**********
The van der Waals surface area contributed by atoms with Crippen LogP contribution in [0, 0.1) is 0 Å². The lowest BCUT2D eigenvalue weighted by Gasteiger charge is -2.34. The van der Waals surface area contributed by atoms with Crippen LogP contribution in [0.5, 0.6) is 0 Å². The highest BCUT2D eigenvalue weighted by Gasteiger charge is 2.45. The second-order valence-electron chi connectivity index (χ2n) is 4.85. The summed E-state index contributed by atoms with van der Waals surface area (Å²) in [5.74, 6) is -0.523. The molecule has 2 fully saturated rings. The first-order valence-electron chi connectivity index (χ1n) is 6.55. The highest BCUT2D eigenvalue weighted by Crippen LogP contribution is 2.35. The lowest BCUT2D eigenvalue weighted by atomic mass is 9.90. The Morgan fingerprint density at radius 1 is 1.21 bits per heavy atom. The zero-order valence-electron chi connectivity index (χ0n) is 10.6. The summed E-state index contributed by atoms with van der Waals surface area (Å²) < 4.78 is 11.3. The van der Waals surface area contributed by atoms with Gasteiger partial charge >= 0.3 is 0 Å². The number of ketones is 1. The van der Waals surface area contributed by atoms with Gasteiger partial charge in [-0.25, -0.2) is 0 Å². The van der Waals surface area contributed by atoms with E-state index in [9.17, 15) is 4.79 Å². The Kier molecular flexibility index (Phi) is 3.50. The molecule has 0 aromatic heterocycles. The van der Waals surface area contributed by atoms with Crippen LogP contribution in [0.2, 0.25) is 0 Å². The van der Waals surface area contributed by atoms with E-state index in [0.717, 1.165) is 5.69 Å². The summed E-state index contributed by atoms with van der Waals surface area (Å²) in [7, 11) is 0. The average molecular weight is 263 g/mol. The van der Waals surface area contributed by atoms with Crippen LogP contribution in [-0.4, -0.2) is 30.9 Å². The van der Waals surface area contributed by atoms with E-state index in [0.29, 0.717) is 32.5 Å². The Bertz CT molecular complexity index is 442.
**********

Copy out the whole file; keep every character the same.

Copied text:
The van der Waals surface area contributed by atoms with Crippen LogP contribution in [0, 0.1) is 0 Å². The lowest BCUT2D eigenvalue weighted by Gasteiger charge is -2.34. The van der Waals surface area contributed by atoms with Crippen LogP contribution in [0.5, 0.6) is 0 Å². The highest BCUT2D eigenvalue weighted by Gasteiger charge is 2.45. The second-order valence-electron chi connectivity index (χ2n) is 4.85. The summed E-state index contributed by atoms with van der Waals surface area (Å²) in [5.74, 6) is -0.523. The molecule has 2 fully saturated rings. The first-order valence-electron chi connectivity index (χ1n) is 6.55. The highest BCUT2D eigenvalue weighted by Crippen LogP contribution is 2.35. The lowest BCUT2D eigenvalue weighted by atomic mass is 9.90. The Morgan fingerprint density at radius 1 is 1.21 bits per heavy atom. The zero-order valence-electron chi connectivity index (χ0n) is 10.6. The summed E-state index contributed by atoms with van der Waals surface area (Å²) < 4.78 is 11.3. The van der Waals surface area contributed by atoms with Gasteiger partial charge >= 0.3 is 0 Å². The number of ketones is 1. The van der Waals surface area contributed by atoms with Gasteiger partial charge in [-0.25, -0.2) is 0 Å². The van der Waals surface area contributed by atoms with E-state index in [9.17, 15) is 4.79 Å². The Kier molecular flexibility index (Phi) is 3.50. The molecule has 0 aromatic heterocycles. The van der Waals surface area contributed by atoms with Crippen LogP contribution in [0.2, 0.25) is 0 Å². The van der Waals surface area contributed by atoms with E-state index in [0.717, 1.165) is 5.69 Å². The summed E-state index contributed by atoms with van der Waals surface area (Å²) in [7, 11) is 0. The average molecular weight is 263 g/mol. The van der Waals surface area contributed by atoms with Crippen LogP contribution in [-0.4, -0.2) is 30.9 Å². The van der Waals surface area contributed by atoms with E-state index in [0.29, 0.717) is 32.5 Å². The Bertz CT molecular complexity index is 442.